Lastly, in the case, Brown vs Board, the supreme court ruled against segregation, declaring that all men are treated equally. But this was not the case. To this day, African Americans are often treated differently than whites. Brown vs Board was a very famous court case that fought for equal educational rights for African Americans. Sadly, “around 1 billion people welcomed the 21st century not knowing how to read and write” (The World Counts). Originally, schools were kept separate but equal, but African American schools weren’t given the same resources. To this day, “minority students are about half as likely to be assigned to the most effective teachers and twice as likely to be assigned to the least effective” (Darling-Hammond). Individuals, such as Earl Warren, who was an American jurist, stood up for these rights, saying “the plaintiffs contend that segregated public schools are not “equal” and cannot be made “equal” (Warren 3). The reasoning for African Americans not being able to find a job was because they weren’t educated to the same degree as whites. In fact, “the U.S. educational system is one of the most unequal in the industrialized world” (Darling-Hammond). The root of the problem was education. But, keeping the schools separate was putting whites at an unfair advantage. Earl Warren stood up to change this apparent advantage, “it is required in the performance of our most basic public responsibilities, even service in the armed forces. It is the very foundation of good citizenship” (Warren 9). Currently, education is more available to those who are wealthier, still proving to be a problem in today’s society.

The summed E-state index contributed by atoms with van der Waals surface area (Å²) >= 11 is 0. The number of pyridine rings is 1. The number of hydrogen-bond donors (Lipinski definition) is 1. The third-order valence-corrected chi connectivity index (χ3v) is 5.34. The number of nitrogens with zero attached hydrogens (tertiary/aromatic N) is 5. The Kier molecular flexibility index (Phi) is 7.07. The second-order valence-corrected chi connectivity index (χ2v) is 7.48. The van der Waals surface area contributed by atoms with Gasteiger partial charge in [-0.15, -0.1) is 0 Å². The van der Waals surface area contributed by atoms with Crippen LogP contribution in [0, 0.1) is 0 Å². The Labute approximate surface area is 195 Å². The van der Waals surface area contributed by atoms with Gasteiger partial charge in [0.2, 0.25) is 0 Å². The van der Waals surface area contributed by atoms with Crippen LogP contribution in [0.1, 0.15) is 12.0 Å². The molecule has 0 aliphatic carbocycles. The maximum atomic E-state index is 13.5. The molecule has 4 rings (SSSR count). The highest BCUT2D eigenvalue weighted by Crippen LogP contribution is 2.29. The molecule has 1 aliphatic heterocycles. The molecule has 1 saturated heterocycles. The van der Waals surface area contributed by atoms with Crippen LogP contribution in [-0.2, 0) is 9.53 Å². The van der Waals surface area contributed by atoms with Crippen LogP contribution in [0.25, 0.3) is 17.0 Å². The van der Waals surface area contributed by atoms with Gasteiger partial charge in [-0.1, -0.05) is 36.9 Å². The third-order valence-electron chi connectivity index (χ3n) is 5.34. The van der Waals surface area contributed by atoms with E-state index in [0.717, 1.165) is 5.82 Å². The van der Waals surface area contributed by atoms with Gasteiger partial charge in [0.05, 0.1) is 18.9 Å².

Poverty, inequality, and discrimination destructively impact the characters in the novel Nickel and Dimed, the play Fences, and the court case Brown vs Board. To conclude, thousands of individuals are still living in poverty, inequality, and discrimination. Poverty has accomplished to harshly affect the lives of so many; there is no control over when it strikes, leading to inequality. Inequality steers to an assortment of countless complications. It contains views, attitudes, and beliefs. Individuals are different for numerous reasons and over the years, America has shown progress trying to fix this chaos. But the main issue still needed to be fixed today is discrimination. Discrimination is a major setback in today’s world. Unfair treatment is common today because of race, gender, religion, disability, and sexual orientation. The complications today are likely to be the same in the future, unless everyone stands to make a change.